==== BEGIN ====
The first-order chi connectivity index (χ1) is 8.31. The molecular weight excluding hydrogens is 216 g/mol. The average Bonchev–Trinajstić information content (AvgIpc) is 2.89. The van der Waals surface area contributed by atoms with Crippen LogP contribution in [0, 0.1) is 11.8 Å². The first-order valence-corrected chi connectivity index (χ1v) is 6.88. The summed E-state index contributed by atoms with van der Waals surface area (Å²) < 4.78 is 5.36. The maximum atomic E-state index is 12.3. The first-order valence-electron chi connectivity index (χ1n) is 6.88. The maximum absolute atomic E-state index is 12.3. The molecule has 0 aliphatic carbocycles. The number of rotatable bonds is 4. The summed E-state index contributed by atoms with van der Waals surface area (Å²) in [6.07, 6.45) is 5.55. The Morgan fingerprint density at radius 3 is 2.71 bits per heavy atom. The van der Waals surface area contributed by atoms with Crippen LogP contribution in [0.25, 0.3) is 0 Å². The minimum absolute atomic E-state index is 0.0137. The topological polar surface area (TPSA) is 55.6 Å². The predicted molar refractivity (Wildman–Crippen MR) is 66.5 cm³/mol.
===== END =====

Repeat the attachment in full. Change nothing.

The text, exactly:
The first-order chi connectivity index (χ1) is 8.31. The molecular weight excluding hydrogens is 216 g/mol. The average Bonchev–Trinajstić information content (AvgIpc) is 2.89. The van der Waals surface area contributed by atoms with Crippen LogP contribution in [0, 0.1) is 11.8 Å². The first-order valence-corrected chi connectivity index (χ1v) is 6.88. The summed E-state index contributed by atoms with van der Waals surface area (Å²) < 4.78 is 5.36. The maximum atomic E-state index is 12.3. The first-order valence-electron chi connectivity index (χ1n) is 6.88. The maximum absolute atomic E-state index is 12.3. The molecule has 0 aliphatic carbocycles. The number of rotatable bonds is 4. The summed E-state index contributed by atoms with van der Waals surface area (Å²) in [6.07, 6.45) is 5.55. The Morgan fingerprint density at radius 3 is 2.71 bits per heavy atom. The van der Waals surface area contributed by atoms with Crippen LogP contribution in [0.25, 0.3) is 0 Å². The minimum absolute atomic E-state index is 0.0137. The topological polar surface area (TPSA) is 55.6 Å². The predicted molar refractivity (Wildman–Crippen MR) is 66.5 cm³/mol.